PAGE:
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Title: Exploring the use of patient feedback in pharmacy consultations
Author: Al-Jabr, Hiyam
ISNI:       0000 0004 9355 0422
Awarding Body: University of East Anglia
Current Institution: University of East Anglia
Date of Award: 2019
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Background: Patient feedback has received increased attention to enhance different healthcare services including consultations with healthcare professionals. There is currently a dearth of research on using patient feedback in assessing pharmacy consultations. The aim of this thesis was to explore the use of patient feedback in assessing hospital pharmacists’ consultation skills. Methods: This thesis includes three studies; the first was a systematic review to identify patient feedback questionnaires regarding assessing consultation skills of healthcare professionals. The second was a think-aloud study to pre-test the suitability of using a questionnaire identified in the systematic review in a hospital pharmacy setting. A final study was undertaken to explore the feasibility of collecting patient feedback on hospital pharmacists’ consultation skills using the identified questionnaire. Results: The systematic review identified twelve questionnaires, none used in the pharmacy setting. One questionnaire was more promising to be taken forward since it had more evidence in terms of its psychometric properties. Cognitive interviews conducted using the questionnaire indicated its potential suitability to assess hospital pharmacy consultations. Feasibility study reflected positive views regarding patient feedback and its role in enhancing consultations, as expressed by patients and pharmacists. Some barriers were encountered by pharmacists regarding the process, all of which maybe resolved by assigning an independent third person to collect patient feedback. Some suggestions given primarily from pharmacists indicated the questionnaire may need amendment to make it more relevant to the pharmacy setting. Conclusions: This thesis provides an overview of patients’ and hospital pharmacists’ views about patient feedback and its role in enhancing pharmacists’ consultation skills. Several barriers were encountered with suggestions given on how the process could be improved. The thesis revealed many areas warranting further investigation, such as exploring the impact patient feedback may have on consultation development and the role of the organisation in supporting pharmacists.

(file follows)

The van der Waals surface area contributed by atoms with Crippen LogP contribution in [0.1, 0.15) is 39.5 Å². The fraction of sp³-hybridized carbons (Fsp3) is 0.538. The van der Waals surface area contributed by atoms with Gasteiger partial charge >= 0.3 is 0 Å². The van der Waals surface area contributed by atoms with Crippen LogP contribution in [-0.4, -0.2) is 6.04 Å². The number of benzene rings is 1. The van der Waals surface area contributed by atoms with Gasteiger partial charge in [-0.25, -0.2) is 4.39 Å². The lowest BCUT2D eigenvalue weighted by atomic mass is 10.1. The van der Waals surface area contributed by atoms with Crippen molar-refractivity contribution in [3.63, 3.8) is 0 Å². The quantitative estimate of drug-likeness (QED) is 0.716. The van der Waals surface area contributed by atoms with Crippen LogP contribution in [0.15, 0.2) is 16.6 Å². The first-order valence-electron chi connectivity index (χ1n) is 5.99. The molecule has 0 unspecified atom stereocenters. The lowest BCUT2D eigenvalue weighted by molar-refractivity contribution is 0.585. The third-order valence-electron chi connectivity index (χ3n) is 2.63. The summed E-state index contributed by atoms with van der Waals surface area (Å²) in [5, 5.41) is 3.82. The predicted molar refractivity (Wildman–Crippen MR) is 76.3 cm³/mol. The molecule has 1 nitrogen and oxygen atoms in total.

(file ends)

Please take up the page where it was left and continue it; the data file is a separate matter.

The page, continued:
Supervisor: Not available Sponsor: Not available
Qualification Name: Thesis (Ph.D.) Qualification Level: Doctoral
EThOS ID:  DOI: Not available